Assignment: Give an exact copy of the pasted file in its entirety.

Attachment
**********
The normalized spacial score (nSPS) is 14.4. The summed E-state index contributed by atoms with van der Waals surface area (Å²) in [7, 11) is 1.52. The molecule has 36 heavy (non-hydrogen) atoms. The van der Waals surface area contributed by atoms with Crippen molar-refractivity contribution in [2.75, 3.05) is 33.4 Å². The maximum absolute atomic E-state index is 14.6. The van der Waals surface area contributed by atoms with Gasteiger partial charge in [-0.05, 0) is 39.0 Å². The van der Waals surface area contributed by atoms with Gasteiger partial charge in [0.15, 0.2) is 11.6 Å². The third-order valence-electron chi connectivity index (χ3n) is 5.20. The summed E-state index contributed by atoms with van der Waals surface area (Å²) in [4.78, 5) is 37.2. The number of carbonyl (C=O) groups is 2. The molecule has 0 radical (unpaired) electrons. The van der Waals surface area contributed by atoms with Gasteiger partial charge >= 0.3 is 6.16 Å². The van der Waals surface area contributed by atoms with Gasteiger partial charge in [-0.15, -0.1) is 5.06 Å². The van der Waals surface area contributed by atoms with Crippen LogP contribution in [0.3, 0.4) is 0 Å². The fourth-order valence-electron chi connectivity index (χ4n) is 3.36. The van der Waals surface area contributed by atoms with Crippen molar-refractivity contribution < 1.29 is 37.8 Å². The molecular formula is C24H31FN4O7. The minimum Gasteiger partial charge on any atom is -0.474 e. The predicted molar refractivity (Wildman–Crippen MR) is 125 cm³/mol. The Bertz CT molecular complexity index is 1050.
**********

The normalized spacial score (nSPS) is 14.4. The summed E-state index contributed by atoms with van der Waals surface area (Å²) in [7, 11) is 1.52. The molecule has 36 heavy (non-hydrogen) atoms. The van der Waals surface area contributed by atoms with Crippen molar-refractivity contribution in [2.75, 3.05) is 33.4 Å². The maximum absolute atomic E-state index is 14.6. The van der Waals surface area contributed by atoms with Gasteiger partial charge in [-0.05, 0) is 39.0 Å². The van der Waals surface area contributed by atoms with Gasteiger partial charge in [0.15, 0.2) is 11.6 Å². The third-order valence-electron chi connectivity index (χ3n) is 5.20. The summed E-state index contributed by atoms with van der Waals surface area (Å²) in [4.78, 5) is 37.2. The number of carbonyl (C=O) groups is 2. The molecule has 0 radical (unpaired) electrons. The van der Waals surface area contributed by atoms with Gasteiger partial charge >= 0.3 is 6.16 Å². The van der Waals surface area contributed by atoms with Gasteiger partial charge in [-0.15, -0.1) is 5.06 Å². The van der Waals surface area contributed by atoms with Crippen LogP contribution in [0.3, 0.4) is 0 Å². The fourth-order valence-electron chi connectivity index (χ4n) is 3.36. The van der Waals surface area contributed by atoms with Crippen molar-refractivity contribution < 1.29 is 37.8 Å². The molecular formula is C24H31FN4O7. The minimum Gasteiger partial charge on any atom is -0.474 e. The predicted molar refractivity (Wildman–Crippen MR) is 125 cm³/mol. The Bertz CT molecular complexity index is 1050.